f Saccharopolyspora rectivirgula from Quebec dairy barns: application of simplified criteria for the identification of an agent responsible for farmer's lung disease
- Authors: CAROLINE DUCHAINE, ANNE MÉRIAUX, GILLES BROCHU, KATHRYN BERNARD, YVON CORMIER1
- 1Corresponding author: Dr Y. Cormier (e-mail: firstname.lastname@example.org).
- J. Med. Microbiol., February 1999 48: 173-180, doi: 10.1099/00222615-48-2-173
- Subject: Mycology
- Published Online:
Saccharopolyspora rectivirgula (Micropolyspora faeni) is one of the major agents responsible for farmer's lung disease, a form of hypersensitivity pneumonitis. It is frequently isolated from the air of contaminated barns. The identification of this actinomycete is difficult because most of its phenotypic characteristics are variable and classical tests are not easy to perform on actinomycetes. Fatty acid analysis is very useful for the identification of these strains, but is not available except in some research or reference laboratories. Morphological (microscopic and macroscopic observations), physiological and biochemical tests (growth properties; macromolecules degraded; citrate utilisation and acid production from carbohydrates; resistance to antibiotics, lysozyme and heat), cell wall and fatty acid analyses and IgG analyses with serum from patients with farmer's lung were performed on 12 environmental isolates presumed to be S. rectivirgula and two control strains of S. rectivirgula. From this, a simple and rapid scheme for the identification of this actinomycete is proposed: optimal growth temperature (55°C); colony appearance based on morphology (filamentous) and colour (beige to orange-brown); microscopic morphology (chains of spores on both aerial and substrate mycelium); growth on NaCl 10%; cell-wall analysis (type IV); and the verification of antibody response with serum from a patient with farmer's lung. This last criterion is important to confirm the immunogenicity of the strains identified as S. rectivirgula. This scheme provides an accurate and efficient way of identifying S. rectivirgula strains and evaluating exposure to this bacterium. The study shows the limited value and the lack of reproducibility of some classical biochemical tests.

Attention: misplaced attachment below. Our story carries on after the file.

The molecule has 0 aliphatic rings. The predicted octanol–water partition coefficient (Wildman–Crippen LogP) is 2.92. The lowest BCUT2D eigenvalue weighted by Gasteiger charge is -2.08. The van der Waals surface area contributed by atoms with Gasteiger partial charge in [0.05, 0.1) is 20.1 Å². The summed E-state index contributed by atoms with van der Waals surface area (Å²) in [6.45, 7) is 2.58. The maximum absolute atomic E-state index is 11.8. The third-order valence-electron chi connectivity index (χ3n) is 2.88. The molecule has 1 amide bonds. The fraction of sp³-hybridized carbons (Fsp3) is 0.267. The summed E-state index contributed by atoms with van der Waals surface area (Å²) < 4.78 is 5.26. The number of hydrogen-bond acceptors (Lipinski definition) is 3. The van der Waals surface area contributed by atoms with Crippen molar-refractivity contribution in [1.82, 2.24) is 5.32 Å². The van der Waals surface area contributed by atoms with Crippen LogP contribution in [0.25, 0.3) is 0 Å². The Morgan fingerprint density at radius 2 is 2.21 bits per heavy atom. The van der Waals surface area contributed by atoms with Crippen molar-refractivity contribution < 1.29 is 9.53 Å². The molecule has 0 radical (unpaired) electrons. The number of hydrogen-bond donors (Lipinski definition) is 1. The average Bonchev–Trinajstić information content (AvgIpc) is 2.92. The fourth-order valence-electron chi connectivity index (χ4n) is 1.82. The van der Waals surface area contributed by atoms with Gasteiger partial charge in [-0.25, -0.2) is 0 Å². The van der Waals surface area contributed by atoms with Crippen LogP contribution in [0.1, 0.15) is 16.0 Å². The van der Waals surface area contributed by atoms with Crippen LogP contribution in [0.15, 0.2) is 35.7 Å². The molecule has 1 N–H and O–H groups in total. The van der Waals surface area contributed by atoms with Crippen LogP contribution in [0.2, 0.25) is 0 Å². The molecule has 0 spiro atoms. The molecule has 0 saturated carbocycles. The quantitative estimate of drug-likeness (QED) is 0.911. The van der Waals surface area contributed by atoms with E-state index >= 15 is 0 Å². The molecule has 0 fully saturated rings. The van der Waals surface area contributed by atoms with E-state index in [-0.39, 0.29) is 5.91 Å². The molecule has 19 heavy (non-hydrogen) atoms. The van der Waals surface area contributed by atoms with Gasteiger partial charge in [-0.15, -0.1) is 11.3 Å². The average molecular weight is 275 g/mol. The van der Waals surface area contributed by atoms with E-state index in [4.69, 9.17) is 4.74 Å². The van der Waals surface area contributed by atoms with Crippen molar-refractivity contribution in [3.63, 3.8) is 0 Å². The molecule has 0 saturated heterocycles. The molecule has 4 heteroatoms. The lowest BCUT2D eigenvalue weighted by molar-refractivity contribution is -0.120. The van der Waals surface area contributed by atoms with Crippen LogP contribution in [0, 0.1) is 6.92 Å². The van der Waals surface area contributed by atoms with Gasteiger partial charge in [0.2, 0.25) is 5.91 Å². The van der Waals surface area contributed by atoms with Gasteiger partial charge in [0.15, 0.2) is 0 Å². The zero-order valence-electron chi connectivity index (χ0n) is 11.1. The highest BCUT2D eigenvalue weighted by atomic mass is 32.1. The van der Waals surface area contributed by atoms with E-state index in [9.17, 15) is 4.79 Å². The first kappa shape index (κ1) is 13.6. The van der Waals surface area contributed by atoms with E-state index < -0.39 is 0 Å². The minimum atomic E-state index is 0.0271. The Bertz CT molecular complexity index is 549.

© 1999 The Pathological Society of Great Britain and Ireland | Published by the Microbiology Society
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